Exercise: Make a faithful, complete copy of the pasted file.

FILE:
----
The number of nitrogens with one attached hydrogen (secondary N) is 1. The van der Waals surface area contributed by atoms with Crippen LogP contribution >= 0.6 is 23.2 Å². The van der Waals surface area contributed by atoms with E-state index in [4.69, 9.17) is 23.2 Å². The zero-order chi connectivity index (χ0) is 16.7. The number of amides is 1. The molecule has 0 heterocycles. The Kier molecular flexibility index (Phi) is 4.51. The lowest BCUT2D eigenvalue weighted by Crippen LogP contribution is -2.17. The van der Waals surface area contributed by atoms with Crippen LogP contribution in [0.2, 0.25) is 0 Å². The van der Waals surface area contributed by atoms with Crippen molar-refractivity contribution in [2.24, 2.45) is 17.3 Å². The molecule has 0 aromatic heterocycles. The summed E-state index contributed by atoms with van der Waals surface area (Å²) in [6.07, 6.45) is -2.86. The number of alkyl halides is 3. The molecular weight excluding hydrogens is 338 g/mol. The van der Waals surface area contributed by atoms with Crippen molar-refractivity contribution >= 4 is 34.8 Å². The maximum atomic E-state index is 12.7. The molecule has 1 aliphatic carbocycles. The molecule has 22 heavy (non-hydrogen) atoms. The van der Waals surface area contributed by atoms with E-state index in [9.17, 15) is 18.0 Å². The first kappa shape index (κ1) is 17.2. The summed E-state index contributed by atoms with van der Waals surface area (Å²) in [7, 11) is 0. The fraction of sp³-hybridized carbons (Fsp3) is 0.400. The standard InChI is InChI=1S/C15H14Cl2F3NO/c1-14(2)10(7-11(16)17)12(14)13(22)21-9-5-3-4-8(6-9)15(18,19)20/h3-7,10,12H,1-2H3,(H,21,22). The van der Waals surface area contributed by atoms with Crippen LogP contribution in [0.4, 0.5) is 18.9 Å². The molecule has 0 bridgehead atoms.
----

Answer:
The number of nitrogens with one attached hydrogen (secondary N) is 1. The van der Waals surface area contributed by atoms with Crippen LogP contribution >= 0.6 is 23.2 Å². The van der Waals surface area contributed by atoms with E-state index in [4.69, 9.17) is 23.2 Å². The zero-order chi connectivity index (χ0) is 16.7. The number of amides is 1. The molecule has 0 heterocycles. The Kier molecular flexibility index (Phi) is 4.51. The lowest BCUT2D eigenvalue weighted by Crippen LogP contribution is -2.17. The van der Waals surface area contributed by atoms with Crippen LogP contribution in [0.2, 0.25) is 0 Å². The van der Waals surface area contributed by atoms with Crippen molar-refractivity contribution in [2.24, 2.45) is 17.3 Å². The molecule has 0 aromatic heterocycles. The summed E-state index contributed by atoms with van der Waals surface area (Å²) in [6.07, 6.45) is -2.86. The number of alkyl halides is 3. The molecular weight excluding hydrogens is 338 g/mol. The van der Waals surface area contributed by atoms with Crippen molar-refractivity contribution >= 4 is 34.8 Å². The maximum atomic E-state index is 12.7. The molecule has 1 aliphatic carbocycles. The molecule has 22 heavy (non-hydrogen) atoms. The van der Waals surface area contributed by atoms with E-state index in [9.17, 15) is 18.0 Å². The first kappa shape index (κ1) is 17.2. The summed E-state index contributed by atoms with van der Waals surface area (Å²) in [7, 11) is 0. The fraction of sp³-hybridized carbons (Fsp3) is 0.400. The standard InChI is InChI=1S/C15H14Cl2F3NO/c1-14(2)10(7-11(16)17)12(14)13(22)21-9-5-3-4-8(6-9)15(18,19)20/h3-7,10,12H,1-2H3,(H,21,22). The van der Waals surface area contributed by atoms with Crippen LogP contribution in [0.4, 0.5) is 18.9 Å². The molecule has 0 bridgehead atoms.